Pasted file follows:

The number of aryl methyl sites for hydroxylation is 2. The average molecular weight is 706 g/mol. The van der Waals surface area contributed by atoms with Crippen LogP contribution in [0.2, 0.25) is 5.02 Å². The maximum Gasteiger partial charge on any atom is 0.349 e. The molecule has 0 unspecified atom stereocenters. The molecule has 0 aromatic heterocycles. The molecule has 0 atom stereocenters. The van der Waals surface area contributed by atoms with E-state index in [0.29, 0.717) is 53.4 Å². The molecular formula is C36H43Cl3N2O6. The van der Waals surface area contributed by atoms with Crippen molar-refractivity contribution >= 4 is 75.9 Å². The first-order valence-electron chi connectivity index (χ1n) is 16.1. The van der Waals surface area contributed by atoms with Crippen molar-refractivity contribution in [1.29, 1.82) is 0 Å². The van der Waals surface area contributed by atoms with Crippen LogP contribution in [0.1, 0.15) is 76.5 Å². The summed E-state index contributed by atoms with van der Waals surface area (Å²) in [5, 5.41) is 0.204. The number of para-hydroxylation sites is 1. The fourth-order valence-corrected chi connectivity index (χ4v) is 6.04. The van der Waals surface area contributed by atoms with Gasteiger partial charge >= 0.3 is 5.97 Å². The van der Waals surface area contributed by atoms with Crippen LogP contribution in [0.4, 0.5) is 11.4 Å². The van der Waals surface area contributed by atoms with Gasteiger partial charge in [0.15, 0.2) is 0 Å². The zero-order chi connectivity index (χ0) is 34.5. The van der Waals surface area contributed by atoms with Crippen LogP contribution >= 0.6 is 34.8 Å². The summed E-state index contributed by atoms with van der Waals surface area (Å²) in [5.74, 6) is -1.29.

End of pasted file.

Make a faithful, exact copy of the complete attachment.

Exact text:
The number of aryl methyl sites for hydroxylation is 2. The average molecular weight is 706 g/mol. The van der Waals surface area contributed by atoms with Crippen LogP contribution in [0.2, 0.25) is 5.02 Å². The maximum Gasteiger partial charge on any atom is 0.349 e. The molecule has 0 unspecified atom stereocenters. The molecule has 0 aromatic heterocycles. The molecule has 0 atom stereocenters. The van der Waals surface area contributed by atoms with E-state index in [0.29, 0.717) is 53.4 Å². The molecular formula is C36H43Cl3N2O6. The van der Waals surface area contributed by atoms with Crippen molar-refractivity contribution >= 4 is 75.9 Å². The first-order valence-electron chi connectivity index (χ1n) is 16.1. The van der Waals surface area contributed by atoms with Crippen molar-refractivity contribution in [1.29, 1.82) is 0 Å². The van der Waals surface area contributed by atoms with Crippen LogP contribution in [0.1, 0.15) is 76.5 Å². The summed E-state index contributed by atoms with van der Waals surface area (Å²) in [5, 5.41) is 0.204. The number of para-hydroxylation sites is 1. The fourth-order valence-corrected chi connectivity index (χ4v) is 6.04. The van der Waals surface area contributed by atoms with Gasteiger partial charge >= 0.3 is 5.97 Å². The van der Waals surface area contributed by atoms with Crippen LogP contribution in [0.4, 0.5) is 11.4 Å². The van der Waals surface area contributed by atoms with Gasteiger partial charge in [0.15, 0.2) is 0 Å². The zero-order chi connectivity index (χ0) is 34.5. The van der Waals surface area contributed by atoms with Crippen LogP contribution >= 0.6 is 34.8 Å². The summed E-state index contributed by atoms with van der Waals surface area (Å²) in [5.74, 6) is -1.29.